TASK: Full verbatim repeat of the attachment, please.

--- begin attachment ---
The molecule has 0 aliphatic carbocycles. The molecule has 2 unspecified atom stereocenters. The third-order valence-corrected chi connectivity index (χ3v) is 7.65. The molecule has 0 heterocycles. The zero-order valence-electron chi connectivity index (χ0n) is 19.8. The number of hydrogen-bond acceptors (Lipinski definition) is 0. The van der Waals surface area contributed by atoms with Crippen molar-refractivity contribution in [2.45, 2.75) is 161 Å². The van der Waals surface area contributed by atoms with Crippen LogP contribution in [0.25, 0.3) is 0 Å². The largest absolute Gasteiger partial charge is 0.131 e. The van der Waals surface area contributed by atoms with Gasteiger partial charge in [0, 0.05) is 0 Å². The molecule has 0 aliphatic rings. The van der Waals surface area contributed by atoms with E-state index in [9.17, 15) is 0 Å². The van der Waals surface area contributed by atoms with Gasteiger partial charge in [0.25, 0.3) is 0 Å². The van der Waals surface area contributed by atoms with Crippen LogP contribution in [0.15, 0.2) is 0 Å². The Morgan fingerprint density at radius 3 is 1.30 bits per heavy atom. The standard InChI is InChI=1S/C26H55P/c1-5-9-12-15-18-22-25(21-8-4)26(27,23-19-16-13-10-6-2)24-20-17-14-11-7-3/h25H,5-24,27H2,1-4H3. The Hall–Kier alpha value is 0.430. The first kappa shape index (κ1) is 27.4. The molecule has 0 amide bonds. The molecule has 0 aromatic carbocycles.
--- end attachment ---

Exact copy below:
The molecule has 0 aliphatic carbocycles. The molecule has 2 unspecified atom stereocenters. The third-order valence-corrected chi connectivity index (χ3v) is 7.65. The molecule has 0 heterocycles. The zero-order valence-electron chi connectivity index (χ0n) is 19.8. The number of hydrogen-bond acceptors (Lipinski definition) is 0. The van der Waals surface area contributed by atoms with Crippen molar-refractivity contribution in [2.45, 2.75) is 161 Å². The van der Waals surface area contributed by atoms with Crippen LogP contribution in [0.25, 0.3) is 0 Å². The largest absolute Gasteiger partial charge is 0.131 e. The van der Waals surface area contributed by atoms with Gasteiger partial charge in [0, 0.05) is 0 Å². The molecule has 0 aliphatic rings. The van der Waals surface area contributed by atoms with E-state index in [9.17, 15) is 0 Å². The van der Waals surface area contributed by atoms with Gasteiger partial charge in [0.25, 0.3) is 0 Å². The van der Waals surface area contributed by atoms with Crippen LogP contribution in [0.15, 0.2) is 0 Å². The Morgan fingerprint density at radius 3 is 1.30 bits per heavy atom. The standard InChI is InChI=1S/C26H55P/c1-5-9-12-15-18-22-25(21-8-4)26(27,23-19-16-13-10-6-2)24-20-17-14-11-7-3/h25H,5-24,27H2,1-4H3. The Hall–Kier alpha value is 0.430. The first kappa shape index (κ1) is 27.4. The molecule has 0 amide bonds. The molecule has 0 aromatic carbocycles.